Communique for “International Conference in Celebration of the 30th Anniversary of the 88 Declaration”
“For he is our peace; in his flesh he has made both groups into one and has broken down the dividing wall, that is, the hostility between us.” (Ephesians 2:14)
God’s vision for this world sees swords being beaten into ploughshares (Isaiah 2:4), nations gathering together under the light of God’s justice and peace, sisters and brothers once in conflict embracing each other, and all God’s children fearing neither hunger, nor thirst nor threats of war. So long as nations practice invading each other, developing bombs and missiles to destroy each other, and refusing to sit at the table until unrealistic conditions are met then we move further away from God’s vision for our world. We invite Christians around the world and all people of good will to join us as we walk the path of peace with our God proclaiming the promise that God will one day redeem this whole creation.
We have gathered as Christian leaders from around the world together with Korean Christian leaders to reflect upon the significance of the 1988 Declaration of the Churches of Korea on National Reunification and Peace and its implications for our lives and actions in today’s context. After a period of explosively escalating tensions, we have welcomed the PyeongChang Olympic Truce and the new steps towards dialogue between North (DPRK) and South (ROK) as an historic opportunity.
In particular, we have been blessed to be meeting during the very days of the most hopeful developments for peace in the region for many years, with the South Korean delegation visit to Pyongyang on 6 March – the first high-level direct talks between the two Koreas in more than a decade – and the announced commitment to a peace summit in April 2018. We give joyful thanks to God for these developments. We especially welcome the reported commitment by the DPRK leadership to suspend its nuclear weapons development programme in order to enable dialogue to take place, and the indication that the DPRK sees no need to retain nuclear weapons if military threats against the DPRK and its regime abate. We recognize that these indications do not mean that a sustainable peace has been or will necessarily be achieved. But they are powerful signs of hope, compared to the dangerously escalating tensions of the recent past. We call for the international community, and especially the United States of America, to respond affirmatively to these signs of hope, with reciprocal tension-reducing and trust-building measures.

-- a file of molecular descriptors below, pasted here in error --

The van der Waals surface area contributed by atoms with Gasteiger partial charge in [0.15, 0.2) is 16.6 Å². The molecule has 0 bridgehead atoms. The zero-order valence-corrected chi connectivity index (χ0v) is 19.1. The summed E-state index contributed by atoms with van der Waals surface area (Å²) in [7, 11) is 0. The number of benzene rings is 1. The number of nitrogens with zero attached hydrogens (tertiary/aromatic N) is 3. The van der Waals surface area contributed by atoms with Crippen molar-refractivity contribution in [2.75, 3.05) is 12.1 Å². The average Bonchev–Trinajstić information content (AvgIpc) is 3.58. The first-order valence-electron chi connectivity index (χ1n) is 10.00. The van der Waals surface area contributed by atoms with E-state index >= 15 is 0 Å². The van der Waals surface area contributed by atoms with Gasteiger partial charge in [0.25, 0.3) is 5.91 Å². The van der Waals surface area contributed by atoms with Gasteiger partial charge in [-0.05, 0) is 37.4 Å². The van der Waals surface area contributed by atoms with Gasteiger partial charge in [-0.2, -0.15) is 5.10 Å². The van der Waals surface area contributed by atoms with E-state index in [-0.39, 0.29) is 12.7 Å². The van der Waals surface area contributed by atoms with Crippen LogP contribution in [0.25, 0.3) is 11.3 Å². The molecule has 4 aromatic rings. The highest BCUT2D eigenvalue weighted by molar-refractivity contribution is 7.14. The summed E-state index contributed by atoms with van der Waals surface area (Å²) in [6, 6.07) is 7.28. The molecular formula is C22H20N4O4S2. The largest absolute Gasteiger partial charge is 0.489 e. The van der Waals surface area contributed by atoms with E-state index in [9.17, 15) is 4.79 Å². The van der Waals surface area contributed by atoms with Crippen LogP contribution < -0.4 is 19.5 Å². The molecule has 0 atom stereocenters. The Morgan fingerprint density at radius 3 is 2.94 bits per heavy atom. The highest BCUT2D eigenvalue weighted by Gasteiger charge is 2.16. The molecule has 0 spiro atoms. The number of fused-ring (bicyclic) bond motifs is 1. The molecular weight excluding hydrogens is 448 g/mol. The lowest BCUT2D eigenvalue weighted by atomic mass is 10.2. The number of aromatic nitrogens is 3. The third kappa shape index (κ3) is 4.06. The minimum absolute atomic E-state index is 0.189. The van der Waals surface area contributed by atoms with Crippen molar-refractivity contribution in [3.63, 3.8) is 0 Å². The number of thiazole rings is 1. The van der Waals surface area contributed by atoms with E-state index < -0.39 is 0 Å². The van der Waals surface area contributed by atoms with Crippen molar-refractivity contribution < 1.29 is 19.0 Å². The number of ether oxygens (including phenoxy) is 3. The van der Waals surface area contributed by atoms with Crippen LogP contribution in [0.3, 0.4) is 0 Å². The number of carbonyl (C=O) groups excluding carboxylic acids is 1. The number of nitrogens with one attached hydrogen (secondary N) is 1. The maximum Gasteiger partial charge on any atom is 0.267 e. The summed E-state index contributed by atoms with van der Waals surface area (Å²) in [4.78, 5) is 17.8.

We fervently hope that the momentum for peace will continue despite the undoubted difficulties and complexities lying ahead. We pray that this momentum will not be reversed by the unwise resumption of threatening military exercises, and that the drums of war will be silenced.
In our gathering in Seoul on 5-7 March 2018 we heard stories of the agony of division from the people of the Peninsula and the Korean diaspora, and shared hopes for peaceful coexistence and reunification. Peace-loving Christians and citizens shared visions for peace and reconciliation, and policy experts and former government officials proposed realistic ways of achieving a sustainable peace system on the Korean Peninsula. However, outside of our conference we see national leaders continuing to cling to Cold War discourses, seeking to coerce each other by threat and use of force. Now as much as ever before we recognize the need to proclaim the principles of the ‘88 Declaration, as the issues it addresses remain powerfully and urgently salient today.